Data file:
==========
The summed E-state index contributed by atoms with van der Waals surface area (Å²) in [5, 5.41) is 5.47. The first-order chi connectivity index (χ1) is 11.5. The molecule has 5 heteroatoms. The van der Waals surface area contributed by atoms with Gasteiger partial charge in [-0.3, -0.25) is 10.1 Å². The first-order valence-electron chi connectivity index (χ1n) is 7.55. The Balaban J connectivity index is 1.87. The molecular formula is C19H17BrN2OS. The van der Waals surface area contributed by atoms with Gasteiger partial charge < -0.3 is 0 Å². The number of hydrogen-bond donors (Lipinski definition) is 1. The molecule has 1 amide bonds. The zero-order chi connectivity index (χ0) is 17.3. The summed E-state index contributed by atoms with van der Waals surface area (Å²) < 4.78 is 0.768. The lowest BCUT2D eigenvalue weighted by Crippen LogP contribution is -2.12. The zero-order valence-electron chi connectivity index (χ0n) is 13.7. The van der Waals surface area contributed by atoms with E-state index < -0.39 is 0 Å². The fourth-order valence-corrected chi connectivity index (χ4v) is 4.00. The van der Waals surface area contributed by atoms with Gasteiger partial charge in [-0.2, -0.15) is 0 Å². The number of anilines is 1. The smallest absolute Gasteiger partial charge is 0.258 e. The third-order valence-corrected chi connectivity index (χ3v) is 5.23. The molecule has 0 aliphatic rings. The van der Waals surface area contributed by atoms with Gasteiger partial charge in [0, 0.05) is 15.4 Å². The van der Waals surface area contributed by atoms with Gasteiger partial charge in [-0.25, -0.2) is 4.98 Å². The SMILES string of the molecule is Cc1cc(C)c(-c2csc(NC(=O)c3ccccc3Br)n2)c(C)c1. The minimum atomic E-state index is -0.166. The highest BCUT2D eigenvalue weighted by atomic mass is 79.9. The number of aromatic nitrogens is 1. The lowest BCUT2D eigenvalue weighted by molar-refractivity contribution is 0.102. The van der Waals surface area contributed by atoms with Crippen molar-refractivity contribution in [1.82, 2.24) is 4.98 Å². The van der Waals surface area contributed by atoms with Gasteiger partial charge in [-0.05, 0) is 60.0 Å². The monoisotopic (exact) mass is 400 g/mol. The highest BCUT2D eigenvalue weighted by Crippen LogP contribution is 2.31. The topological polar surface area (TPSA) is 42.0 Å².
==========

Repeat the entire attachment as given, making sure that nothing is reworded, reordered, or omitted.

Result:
The summed E-state index contributed by atoms with van der Waals surface area (Å²) in [5, 5.41) is 5.47. The first-order chi connectivity index (χ1) is 11.5. The molecule has 5 heteroatoms. The van der Waals surface area contributed by atoms with Gasteiger partial charge in [-0.3, -0.25) is 10.1 Å². The first-order valence-electron chi connectivity index (χ1n) is 7.55. The Balaban J connectivity index is 1.87. The molecular formula is C19H17BrN2OS. The van der Waals surface area contributed by atoms with Gasteiger partial charge < -0.3 is 0 Å². The number of hydrogen-bond donors (Lipinski definition) is 1. The molecule has 1 amide bonds. The zero-order chi connectivity index (χ0) is 17.3. The summed E-state index contributed by atoms with van der Waals surface area (Å²) < 4.78 is 0.768. The lowest BCUT2D eigenvalue weighted by Crippen LogP contribution is -2.12. The zero-order valence-electron chi connectivity index (χ0n) is 13.7. The van der Waals surface area contributed by atoms with E-state index < -0.39 is 0 Å². The fourth-order valence-corrected chi connectivity index (χ4v) is 4.00. The van der Waals surface area contributed by atoms with Gasteiger partial charge in [-0.2, -0.15) is 0 Å². The number of anilines is 1. The smallest absolute Gasteiger partial charge is 0.258 e. The third-order valence-corrected chi connectivity index (χ3v) is 5.23. The molecule has 0 aliphatic rings. The van der Waals surface area contributed by atoms with Gasteiger partial charge in [0, 0.05) is 15.4 Å². The van der Waals surface area contributed by atoms with Gasteiger partial charge in [-0.25, -0.2) is 4.98 Å². The SMILES string of the molecule is Cc1cc(C)c(-c2csc(NC(=O)c3ccccc3Br)n2)c(C)c1. The minimum atomic E-state index is -0.166. The highest BCUT2D eigenvalue weighted by atomic mass is 79.9. The number of aromatic nitrogens is 1. The lowest BCUT2D eigenvalue weighted by molar-refractivity contribution is 0.102. The van der Waals surface area contributed by atoms with Crippen molar-refractivity contribution in [1.82, 2.24) is 4.98 Å². The van der Waals surface area contributed by atoms with Gasteiger partial charge in [-0.05, 0) is 60.0 Å². The monoisotopic (exact) mass is 400 g/mol. The highest BCUT2D eigenvalue weighted by Crippen LogP contribution is 2.31. The topological polar surface area (TPSA) is 42.0 Å².